Face Recognition

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Joyce Brown
Face Recognition

The purpose of this paper is to explain the processes associated with face recognition, identification and classification, the role of encoding and retrieval processes involved with long-term memory and how it affects face recognition, and identify two possible errors that can occur with face recognition.

Face perception is multifaceted, individuals are capable of gathering a continuous stream of social information, ranging from verbal and nonverbal communication. For humans, faces are the most significant for visual stimuli, a fact that becomes apparent in social settings—as a species we are constantly, almost obsessively, monitoring each other's faces, paying close attention to subtle details that can give some insight into the emotional state, level of engagement, or object of attention of our associates. Fluency with faces offers great social advantages, allowing one to glean aspects of another's internal thought processes and to predict their behavior. (Leopold, 2010). Explain the processes associated with face recognition, identification, and classification

Concept generally refer to the abstract notion of what that category represents in one’s mind.((Robinson-Riegler, 2008). The recognition of individual faces is in some ways the pinnacle of human visual performance. Because all faces have the same basic configural appearance (for example: two eyes above a nose and mouth, sometimes called the first-order configuration), individuals must be identified by subtle deviations from this prototypic pattern, sometimes referred to as second-order relational information or configuration .

To process facial identification an individual depend on the process of first-order relational information, the information about the parts of an object and how those parts relate to one another. For face recognition, this would involve an analysis of the person’s facial features and the relationship among those features. However, first-order relational information is not enough to recognize faces; simply noticing that two eyes are above the nose, which is above the mouth, may be enough for recognition that something is a face but doesn’t allow for recognition of who the face is. To recognize faces, we need second-order relational information. Second-order relational information involves comparing the first-order analysis to facial features of a “typical,” or “average,” face. This typical face is built up through experience and serves as an implicit standard against which we compare the faces we see. Inverting a face disrupts the encoding of second-order relational information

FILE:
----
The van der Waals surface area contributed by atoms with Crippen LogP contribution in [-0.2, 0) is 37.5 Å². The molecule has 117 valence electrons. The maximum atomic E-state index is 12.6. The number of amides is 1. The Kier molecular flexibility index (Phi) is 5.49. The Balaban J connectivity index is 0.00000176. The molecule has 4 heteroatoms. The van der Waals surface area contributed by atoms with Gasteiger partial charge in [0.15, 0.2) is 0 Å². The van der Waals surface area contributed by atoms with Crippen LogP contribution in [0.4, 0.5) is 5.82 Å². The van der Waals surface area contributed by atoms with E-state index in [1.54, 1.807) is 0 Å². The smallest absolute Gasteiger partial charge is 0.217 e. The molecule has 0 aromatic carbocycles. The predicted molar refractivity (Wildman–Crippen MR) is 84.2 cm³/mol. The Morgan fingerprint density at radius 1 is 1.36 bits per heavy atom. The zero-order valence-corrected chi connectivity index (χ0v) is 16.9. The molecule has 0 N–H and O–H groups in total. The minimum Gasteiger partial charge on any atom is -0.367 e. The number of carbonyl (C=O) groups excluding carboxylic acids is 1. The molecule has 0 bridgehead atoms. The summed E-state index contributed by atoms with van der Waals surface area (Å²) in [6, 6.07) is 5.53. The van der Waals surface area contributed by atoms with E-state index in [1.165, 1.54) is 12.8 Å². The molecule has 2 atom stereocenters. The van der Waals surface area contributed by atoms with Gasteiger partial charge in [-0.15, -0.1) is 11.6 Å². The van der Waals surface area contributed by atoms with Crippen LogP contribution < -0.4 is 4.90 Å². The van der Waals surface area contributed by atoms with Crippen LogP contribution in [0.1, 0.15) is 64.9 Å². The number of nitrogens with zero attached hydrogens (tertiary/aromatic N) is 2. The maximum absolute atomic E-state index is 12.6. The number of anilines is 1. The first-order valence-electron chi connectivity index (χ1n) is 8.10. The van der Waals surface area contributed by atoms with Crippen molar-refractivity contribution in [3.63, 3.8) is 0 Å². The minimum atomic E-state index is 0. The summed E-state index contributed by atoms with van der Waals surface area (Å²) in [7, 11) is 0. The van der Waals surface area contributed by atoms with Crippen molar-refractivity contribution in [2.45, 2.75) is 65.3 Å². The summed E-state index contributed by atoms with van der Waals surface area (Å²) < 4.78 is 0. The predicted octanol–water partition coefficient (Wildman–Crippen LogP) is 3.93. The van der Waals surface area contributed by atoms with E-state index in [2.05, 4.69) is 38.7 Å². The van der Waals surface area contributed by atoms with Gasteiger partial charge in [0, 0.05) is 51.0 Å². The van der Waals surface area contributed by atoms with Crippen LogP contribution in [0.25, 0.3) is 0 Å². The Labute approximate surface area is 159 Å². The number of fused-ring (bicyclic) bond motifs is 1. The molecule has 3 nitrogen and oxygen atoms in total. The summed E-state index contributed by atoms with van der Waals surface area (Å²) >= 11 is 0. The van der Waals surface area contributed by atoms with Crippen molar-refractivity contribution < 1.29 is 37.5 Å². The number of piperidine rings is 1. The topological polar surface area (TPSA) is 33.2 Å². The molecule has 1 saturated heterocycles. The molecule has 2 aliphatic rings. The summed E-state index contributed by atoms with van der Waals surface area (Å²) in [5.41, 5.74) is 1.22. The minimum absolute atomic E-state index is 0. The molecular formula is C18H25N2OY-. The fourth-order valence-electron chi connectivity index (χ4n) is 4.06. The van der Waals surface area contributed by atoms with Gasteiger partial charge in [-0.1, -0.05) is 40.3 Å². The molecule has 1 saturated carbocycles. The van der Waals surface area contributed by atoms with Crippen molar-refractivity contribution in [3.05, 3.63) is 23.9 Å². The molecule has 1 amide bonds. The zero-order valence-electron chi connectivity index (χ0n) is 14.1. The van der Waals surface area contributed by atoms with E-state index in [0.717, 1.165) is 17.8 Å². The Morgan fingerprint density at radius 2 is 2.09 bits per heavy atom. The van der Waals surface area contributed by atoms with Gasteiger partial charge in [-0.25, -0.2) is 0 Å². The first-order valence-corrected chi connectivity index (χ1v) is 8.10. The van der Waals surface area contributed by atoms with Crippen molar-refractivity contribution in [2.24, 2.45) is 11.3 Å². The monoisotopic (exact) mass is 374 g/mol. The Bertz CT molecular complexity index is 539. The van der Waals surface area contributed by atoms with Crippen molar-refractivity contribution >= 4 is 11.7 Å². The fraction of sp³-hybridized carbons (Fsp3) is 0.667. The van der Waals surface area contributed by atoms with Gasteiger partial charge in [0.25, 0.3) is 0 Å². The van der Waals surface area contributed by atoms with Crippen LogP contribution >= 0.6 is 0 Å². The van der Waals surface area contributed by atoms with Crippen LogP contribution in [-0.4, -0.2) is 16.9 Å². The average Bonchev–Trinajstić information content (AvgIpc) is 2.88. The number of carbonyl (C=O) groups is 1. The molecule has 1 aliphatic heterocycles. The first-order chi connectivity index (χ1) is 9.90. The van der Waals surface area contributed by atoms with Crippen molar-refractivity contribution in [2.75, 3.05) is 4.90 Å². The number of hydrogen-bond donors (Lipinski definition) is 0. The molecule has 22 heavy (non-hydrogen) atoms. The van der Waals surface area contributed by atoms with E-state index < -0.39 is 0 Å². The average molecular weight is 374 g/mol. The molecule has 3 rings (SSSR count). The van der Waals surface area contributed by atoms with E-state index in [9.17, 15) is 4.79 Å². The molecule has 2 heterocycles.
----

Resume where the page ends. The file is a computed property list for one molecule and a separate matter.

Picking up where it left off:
When we deal with information, we do so in steps. One way to think of this is to picture the process of acquiring, retaining, and using information as an activity called information processing Information comes from the outside world into the sensory registers in the human brain. This input consists of things perceived by our senses. We are not consciously aware of most of the things we perceive; we become aware of them only if we consciously direct our attention to them. When we do focus our attention on them, they are placed in our working memory. (Education, 2011)

Even when perceivers are presented with stimuli in suboptimal conditions, the face-processing system is still capable of extracting categorical knowledge in a rapid and accurate manner. Third, category activation is sensitive to the typicality of group members. In categorical thinking people identify with groups who they are familiar with. Analyze the role of encoding and retrieval processes involved with long-term memory and how this affects face recognition.

Early perceptual processes (and their associated products) also appear to play an important contributory role to the generation of categorical thinking. Categorization is a fundamental property of the brain. Categorical thinking streamlines most aspects of person perception, including...
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